Company Culture

Inside Applied Predictive Technologies’ new data-driven office

The analytics company relocated to a new space in Arlington, Va. Check out some photos.

New Yorkers are mashing that order button on a weighted blanket said to reduce stress.

Two weeks ago, we asked if you were buying the Gravity blanket and the anxiety-reducing claims it made. The results are in: you are. With 12 days still to go in its campaign, the Brooklyn-based project has raised more than $3.6 million on Kickstarter, with blankets going for nearly $200. The heavy blanket, which is weighted to about 10 percent of a person’s body weight, is said to convey therapeutic properties: increasing the body’s melatonin and serotonin production, and reducing stress and anxiety to help you sleep. The blanket, its creators say, gives you the feeling of being hugged all night. “Gravity uses the power of proprioceptive input (more commonly known as ‘deep touch pressure stimulation’), a well regarded therapeutic method that stimulates pressure points on the body linked to improved sleep, mood, and relaxation,” according to the company’s Kickstarter page. “The result is a reduction in cortisol levels and an increase in serotonin production, which decreases heart rate and blood pressure.”

With new offices in Arlington, Va., Applied Predictive Technologies is looking to keep the focus on data. Even when it comes to the jelly beans.

The business analytics company, which was acquired by MasterCard in 2015, reached an agreement last year to stay in Virginia as they expanded. Plans announced at the time called for 368 new jobs, the Washington Business Journal reported.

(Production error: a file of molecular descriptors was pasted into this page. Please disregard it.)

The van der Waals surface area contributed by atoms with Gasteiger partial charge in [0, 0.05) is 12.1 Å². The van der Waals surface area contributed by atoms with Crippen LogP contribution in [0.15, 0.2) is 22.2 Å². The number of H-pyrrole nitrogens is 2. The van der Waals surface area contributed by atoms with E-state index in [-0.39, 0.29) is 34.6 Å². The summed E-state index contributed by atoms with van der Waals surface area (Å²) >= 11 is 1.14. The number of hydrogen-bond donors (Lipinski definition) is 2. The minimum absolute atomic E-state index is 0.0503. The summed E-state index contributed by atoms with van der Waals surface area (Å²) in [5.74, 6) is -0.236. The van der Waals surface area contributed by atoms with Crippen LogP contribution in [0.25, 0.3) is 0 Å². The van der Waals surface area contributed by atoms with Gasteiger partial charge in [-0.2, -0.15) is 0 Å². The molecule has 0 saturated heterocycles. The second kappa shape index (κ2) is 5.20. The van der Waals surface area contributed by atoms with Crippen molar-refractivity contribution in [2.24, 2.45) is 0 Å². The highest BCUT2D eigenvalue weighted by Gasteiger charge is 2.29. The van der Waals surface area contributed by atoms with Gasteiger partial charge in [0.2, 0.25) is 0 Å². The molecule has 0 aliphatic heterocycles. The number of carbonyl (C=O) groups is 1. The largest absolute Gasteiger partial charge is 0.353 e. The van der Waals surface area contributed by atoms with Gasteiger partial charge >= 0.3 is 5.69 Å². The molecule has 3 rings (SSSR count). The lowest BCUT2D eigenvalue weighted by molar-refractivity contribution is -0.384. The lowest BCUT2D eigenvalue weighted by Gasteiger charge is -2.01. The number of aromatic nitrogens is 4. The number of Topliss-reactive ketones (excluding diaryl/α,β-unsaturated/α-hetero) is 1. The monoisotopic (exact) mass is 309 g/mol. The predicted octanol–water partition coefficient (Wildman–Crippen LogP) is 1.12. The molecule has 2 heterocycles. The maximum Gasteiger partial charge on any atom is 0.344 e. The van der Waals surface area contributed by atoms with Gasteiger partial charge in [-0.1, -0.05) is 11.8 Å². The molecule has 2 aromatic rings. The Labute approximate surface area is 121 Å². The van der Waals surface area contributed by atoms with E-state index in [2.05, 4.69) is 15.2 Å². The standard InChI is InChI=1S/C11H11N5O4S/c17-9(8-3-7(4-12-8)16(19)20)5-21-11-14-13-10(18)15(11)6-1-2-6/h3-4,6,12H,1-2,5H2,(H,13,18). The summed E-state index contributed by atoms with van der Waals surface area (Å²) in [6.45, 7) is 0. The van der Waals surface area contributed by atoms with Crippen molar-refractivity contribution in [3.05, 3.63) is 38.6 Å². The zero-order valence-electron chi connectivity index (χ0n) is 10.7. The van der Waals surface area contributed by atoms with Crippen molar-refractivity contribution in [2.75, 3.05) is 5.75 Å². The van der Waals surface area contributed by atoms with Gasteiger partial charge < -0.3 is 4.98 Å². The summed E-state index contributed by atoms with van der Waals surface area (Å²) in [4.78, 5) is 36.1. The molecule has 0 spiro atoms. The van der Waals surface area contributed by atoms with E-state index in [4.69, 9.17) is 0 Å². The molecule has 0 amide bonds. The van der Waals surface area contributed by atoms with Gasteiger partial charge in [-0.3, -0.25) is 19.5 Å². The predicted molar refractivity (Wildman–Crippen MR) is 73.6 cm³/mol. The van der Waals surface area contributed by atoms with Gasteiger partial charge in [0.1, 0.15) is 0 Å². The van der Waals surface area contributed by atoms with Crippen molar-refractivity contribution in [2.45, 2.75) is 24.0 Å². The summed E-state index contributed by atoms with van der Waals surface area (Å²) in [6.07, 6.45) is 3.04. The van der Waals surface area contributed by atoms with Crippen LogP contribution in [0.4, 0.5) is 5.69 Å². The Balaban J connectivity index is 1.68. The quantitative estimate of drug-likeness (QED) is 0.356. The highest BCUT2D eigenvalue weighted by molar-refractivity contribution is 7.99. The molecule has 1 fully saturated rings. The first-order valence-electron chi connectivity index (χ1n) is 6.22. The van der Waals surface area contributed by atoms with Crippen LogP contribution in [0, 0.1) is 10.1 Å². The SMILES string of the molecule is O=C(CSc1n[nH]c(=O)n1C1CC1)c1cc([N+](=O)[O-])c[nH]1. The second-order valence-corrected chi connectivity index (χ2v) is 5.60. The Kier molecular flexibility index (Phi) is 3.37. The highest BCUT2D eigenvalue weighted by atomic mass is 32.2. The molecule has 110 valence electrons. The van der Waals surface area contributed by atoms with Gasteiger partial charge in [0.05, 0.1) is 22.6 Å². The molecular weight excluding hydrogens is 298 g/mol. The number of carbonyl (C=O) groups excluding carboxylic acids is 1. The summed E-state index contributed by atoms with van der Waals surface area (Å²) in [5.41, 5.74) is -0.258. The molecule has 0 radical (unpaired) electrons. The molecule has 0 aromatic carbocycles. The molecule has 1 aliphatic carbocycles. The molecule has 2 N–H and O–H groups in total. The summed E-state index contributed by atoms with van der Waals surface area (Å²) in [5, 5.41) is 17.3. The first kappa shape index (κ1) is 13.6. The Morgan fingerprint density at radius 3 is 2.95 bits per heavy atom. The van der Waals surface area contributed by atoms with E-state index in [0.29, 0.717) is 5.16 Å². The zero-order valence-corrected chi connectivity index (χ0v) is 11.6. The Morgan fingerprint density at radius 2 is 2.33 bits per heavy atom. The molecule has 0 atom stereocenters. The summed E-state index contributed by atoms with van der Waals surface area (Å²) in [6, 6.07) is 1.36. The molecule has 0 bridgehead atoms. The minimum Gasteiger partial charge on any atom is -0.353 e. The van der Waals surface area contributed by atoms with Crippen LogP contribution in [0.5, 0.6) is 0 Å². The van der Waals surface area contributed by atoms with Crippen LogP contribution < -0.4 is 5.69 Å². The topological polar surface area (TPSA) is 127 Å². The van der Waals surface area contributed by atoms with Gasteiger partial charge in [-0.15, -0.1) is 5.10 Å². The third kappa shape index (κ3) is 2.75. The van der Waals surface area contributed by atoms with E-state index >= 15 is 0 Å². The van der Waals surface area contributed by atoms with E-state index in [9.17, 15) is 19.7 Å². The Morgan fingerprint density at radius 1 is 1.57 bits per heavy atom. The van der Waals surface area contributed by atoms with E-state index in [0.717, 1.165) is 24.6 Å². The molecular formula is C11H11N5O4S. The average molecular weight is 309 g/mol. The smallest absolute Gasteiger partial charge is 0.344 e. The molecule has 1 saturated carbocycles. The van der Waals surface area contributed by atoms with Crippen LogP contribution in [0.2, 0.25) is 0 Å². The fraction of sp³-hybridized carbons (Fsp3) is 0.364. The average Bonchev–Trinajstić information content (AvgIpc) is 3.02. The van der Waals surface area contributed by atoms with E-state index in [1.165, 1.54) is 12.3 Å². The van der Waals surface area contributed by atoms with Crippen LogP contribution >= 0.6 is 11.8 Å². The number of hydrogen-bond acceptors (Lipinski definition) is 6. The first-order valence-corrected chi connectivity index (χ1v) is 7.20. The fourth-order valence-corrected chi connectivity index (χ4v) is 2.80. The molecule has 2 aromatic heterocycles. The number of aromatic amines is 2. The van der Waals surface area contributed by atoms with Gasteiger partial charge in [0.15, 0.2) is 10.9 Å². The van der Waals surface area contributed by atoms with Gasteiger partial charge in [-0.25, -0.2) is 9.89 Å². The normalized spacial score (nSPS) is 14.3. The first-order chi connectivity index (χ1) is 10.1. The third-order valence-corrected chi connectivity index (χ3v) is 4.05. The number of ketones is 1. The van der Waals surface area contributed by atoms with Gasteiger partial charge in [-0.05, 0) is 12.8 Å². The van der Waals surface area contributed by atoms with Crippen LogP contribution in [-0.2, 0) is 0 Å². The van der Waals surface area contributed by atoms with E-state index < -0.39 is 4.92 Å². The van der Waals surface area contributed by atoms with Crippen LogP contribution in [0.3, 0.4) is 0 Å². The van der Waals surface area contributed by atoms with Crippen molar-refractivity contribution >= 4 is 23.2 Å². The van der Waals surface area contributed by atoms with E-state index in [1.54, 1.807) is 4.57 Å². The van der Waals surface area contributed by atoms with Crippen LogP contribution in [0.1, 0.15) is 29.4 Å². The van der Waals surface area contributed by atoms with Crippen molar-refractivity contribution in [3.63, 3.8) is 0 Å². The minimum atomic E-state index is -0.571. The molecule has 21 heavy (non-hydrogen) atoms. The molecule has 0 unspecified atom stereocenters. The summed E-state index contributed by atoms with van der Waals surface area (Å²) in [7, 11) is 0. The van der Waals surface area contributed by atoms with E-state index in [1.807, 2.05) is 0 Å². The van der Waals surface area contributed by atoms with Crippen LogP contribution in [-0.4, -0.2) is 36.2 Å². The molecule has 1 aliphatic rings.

Here’s some highlights, via APT:

The office looks to break out of the traditional workspace mold. There’s a library, Byte Bar for IT support and lounges. Still, it’s designed with function in mind, the company said in a description. The many common areas make it easy to work together.

The space has 19 conference rooms named after famous mathematicians, two game rooms complete with a Lego play wall and four kitchens.

A game room at Applied Predictive Technologies (courtesy photo)

A game room at Applied Predictive Technologies (courtesy photo)

In a move designed to demonstrate the company’s “egalitarian” approach, private offices are all the same size. The executives have offices on the interior, which means other employees get the views.

A mobile at APT's offices. (courtesy photo)

A mobile at APT’s offices. (courtesy photo)

The company used data to design the office, and has interactive displays throughout that are collecting insights. The jelly bean dispenser doubles as an experiment to see which flavor is most popular.

This jelly bean dispenser collects data (Courtesy photo)

This jelly bean dispenser collects data (Courtesy photo)

Elsewhere, a string chart survey maps where employees live, as well as their favorite colors and restaurants.


APT is collecting data around the office (Courtesy photo)

APT is collecting data around the office (Courtesy photo)

As suggested by the wall at the entrance, the company also took steps to stay green, with light sensors in each room and glassware instead of paper products for food.

APT's "Living Wall." (Courtesy photo)

APT’s “Living Wall.” (Courtesy photo)

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